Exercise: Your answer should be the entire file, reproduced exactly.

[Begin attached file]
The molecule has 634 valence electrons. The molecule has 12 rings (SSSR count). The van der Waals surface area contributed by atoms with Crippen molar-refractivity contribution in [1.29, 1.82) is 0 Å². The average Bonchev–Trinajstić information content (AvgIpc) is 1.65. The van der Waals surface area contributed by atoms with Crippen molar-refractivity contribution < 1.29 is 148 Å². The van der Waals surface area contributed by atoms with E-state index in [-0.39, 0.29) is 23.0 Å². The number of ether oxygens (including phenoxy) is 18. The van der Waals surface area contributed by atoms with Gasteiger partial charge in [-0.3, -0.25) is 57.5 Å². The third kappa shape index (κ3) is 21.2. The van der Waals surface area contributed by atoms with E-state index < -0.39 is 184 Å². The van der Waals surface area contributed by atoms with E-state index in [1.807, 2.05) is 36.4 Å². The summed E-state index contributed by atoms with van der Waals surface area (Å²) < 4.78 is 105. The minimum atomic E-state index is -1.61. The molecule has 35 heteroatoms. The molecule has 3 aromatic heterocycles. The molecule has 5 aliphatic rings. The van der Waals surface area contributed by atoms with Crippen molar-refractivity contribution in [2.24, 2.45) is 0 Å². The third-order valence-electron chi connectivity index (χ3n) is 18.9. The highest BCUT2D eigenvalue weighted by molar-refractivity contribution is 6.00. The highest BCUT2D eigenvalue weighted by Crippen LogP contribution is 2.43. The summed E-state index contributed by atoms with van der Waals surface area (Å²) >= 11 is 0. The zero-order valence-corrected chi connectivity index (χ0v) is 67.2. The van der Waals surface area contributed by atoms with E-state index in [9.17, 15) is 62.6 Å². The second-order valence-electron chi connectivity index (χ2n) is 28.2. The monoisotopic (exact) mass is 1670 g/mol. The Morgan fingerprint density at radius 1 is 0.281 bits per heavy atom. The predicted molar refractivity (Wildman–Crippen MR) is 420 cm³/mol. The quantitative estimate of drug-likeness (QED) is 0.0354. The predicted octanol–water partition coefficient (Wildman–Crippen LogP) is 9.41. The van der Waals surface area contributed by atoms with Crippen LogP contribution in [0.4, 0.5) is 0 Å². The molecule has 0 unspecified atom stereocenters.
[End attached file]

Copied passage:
The molecule has 634 valence electrons. The molecule has 12 rings (SSSR count). The van der Waals surface area contributed by atoms with Crippen molar-refractivity contribution in [1.29, 1.82) is 0 Å². The average Bonchev–Trinajstić information content (AvgIpc) is 1.65. The van der Waals surface area contributed by atoms with Crippen molar-refractivity contribution < 1.29 is 148 Å². The van der Waals surface area contributed by atoms with E-state index in [-0.39, 0.29) is 23.0 Å². The number of ether oxygens (including phenoxy) is 18. The van der Waals surface area contributed by atoms with Gasteiger partial charge in [-0.3, -0.25) is 57.5 Å². The third kappa shape index (κ3) is 21.2. The van der Waals surface area contributed by atoms with E-state index < -0.39 is 184 Å². The van der Waals surface area contributed by atoms with E-state index in [1.807, 2.05) is 36.4 Å². The summed E-state index contributed by atoms with van der Waals surface area (Å²) < 4.78 is 105. The minimum atomic E-state index is -1.61. The molecule has 35 heteroatoms. The molecule has 3 aromatic heterocycles. The molecule has 5 aliphatic rings. The van der Waals surface area contributed by atoms with Crippen molar-refractivity contribution in [2.24, 2.45) is 0 Å². The third-order valence-electron chi connectivity index (χ3n) is 18.9. The highest BCUT2D eigenvalue weighted by molar-refractivity contribution is 6.00. The highest BCUT2D eigenvalue weighted by Crippen LogP contribution is 2.43. The summed E-state index contributed by atoms with van der Waals surface area (Å²) >= 11 is 0. The zero-order valence-corrected chi connectivity index (χ0v) is 67.2. The van der Waals surface area contributed by atoms with E-state index in [9.17, 15) is 62.6 Å². The second-order valence-electron chi connectivity index (χ2n) is 28.2. The monoisotopic (exact) mass is 1670 g/mol. The Morgan fingerprint density at radius 1 is 0.281 bits per heavy atom. The predicted molar refractivity (Wildman–Crippen MR) is 420 cm³/mol. The quantitative estimate of drug-likeness (QED) is 0.0354. The predicted octanol–water partition coefficient (Wildman–Crippen LogP) is 9.41. The van der Waals surface area contributed by atoms with Crippen LogP contribution in [0.4, 0.5) is 0 Å². The molecule has 0 unspecified atom stereocenters.